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Comment on "Intraoperative Contrast Enhanced Ultrasound Evaluates the Grade of Glioma".

We read the article "Intraoperative Contrast Enhanced Ultrasound Evaluates the Grade of Glioma" by Cheng et al. published in March 2016 [1]. The aim of this study was to evaluate the use of intraoperative contrast enhanced ultrasonography (CEUS) to assess the grade of glioma and correlation of microvascular density (MVD) and vascular endothelial growth factor (VEGF) expression with CEUS for glioma.

In this study, 88 patients diagnosed with supratentorial glioma with CT/MRI underwent intraoperative CEUS. The authors have mentioned in their article that patients aged from 18 to 69 years were included with mean age of 45 [+ or -] 12.8 years in the Materials and Methods, whereas, in the Results, they have mentioned patients aged from 20 to 69 years with mean age of 47.9 [+ or -]11.4 years. The presented data regarding demographic characteristics of patients included in this study appears to be conflicting.

Patients with a solitary tumour of diameter from 2.1 to 5.4 cm were included in this study. The authors did not mention the reason for inclusion of patients with tumours within this given range of diameter.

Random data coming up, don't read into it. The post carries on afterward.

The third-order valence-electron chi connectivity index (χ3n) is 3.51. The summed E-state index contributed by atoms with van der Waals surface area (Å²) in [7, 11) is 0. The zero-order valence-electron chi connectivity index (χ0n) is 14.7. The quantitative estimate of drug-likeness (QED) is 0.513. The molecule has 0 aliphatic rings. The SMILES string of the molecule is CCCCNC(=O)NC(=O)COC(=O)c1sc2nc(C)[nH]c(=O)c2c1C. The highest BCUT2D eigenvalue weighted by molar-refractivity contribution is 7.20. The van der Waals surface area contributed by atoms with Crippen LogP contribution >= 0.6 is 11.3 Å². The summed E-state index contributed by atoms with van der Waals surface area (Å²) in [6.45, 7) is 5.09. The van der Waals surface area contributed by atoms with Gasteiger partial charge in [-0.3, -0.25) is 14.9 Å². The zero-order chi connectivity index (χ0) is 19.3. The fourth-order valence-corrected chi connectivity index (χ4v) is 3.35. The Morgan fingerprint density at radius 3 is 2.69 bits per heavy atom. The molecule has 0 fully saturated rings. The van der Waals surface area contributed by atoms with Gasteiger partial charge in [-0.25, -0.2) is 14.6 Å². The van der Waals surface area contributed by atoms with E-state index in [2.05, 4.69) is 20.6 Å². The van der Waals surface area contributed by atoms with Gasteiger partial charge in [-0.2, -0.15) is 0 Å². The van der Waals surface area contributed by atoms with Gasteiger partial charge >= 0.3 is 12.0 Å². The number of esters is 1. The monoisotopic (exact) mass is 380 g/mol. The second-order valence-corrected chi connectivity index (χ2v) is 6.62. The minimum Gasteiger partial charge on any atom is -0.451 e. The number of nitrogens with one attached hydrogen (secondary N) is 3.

Ultrasound is a highly operator dependent modality and the interpretation is highly variable depending upon the experience and the technical training of the personnel involved. In this study, although the intraoperative conventional ultrasonography (CUS) and CEUS were performed by a single doctor, the authors did not mention the experience and his technical level of expertise in performing the diagnostic procedure. In this study different characteristics of tumour were noted by a single observer. This observation can be a source of examiner bias. Rather, two independent observers performing the study with evaluation of interobserver agreement on the grade of glioma would be an appropriate strategy and would have made the study design robust. Data regarding characteristics of tumours should have been tabulated and calculation of any significant difference between characteristics of low grade glioma and high grade glioma would have given a more appropriate result.

Selection of region of interest (ROI) during image analysis has no fixed criteria in this study. The ROI was a circular area of 0.9 cm diameter without any necrosis. Selection of ROI at the centre of tumour and at the periphery of tumour can affect the measurements on CEUS, which were the time to start (TTS), the time to peak (TTP), and the absolute peak intensity (API) because of heterogeneity of vascularity in the tumour [2].

Unfortunately for the authors, there appears to be misprinting in positive grading criteria for expression of VEGF. Positive cell rate of 11 to 40% was printed as (+) and 41 to 75% was also printed as (+) in this article.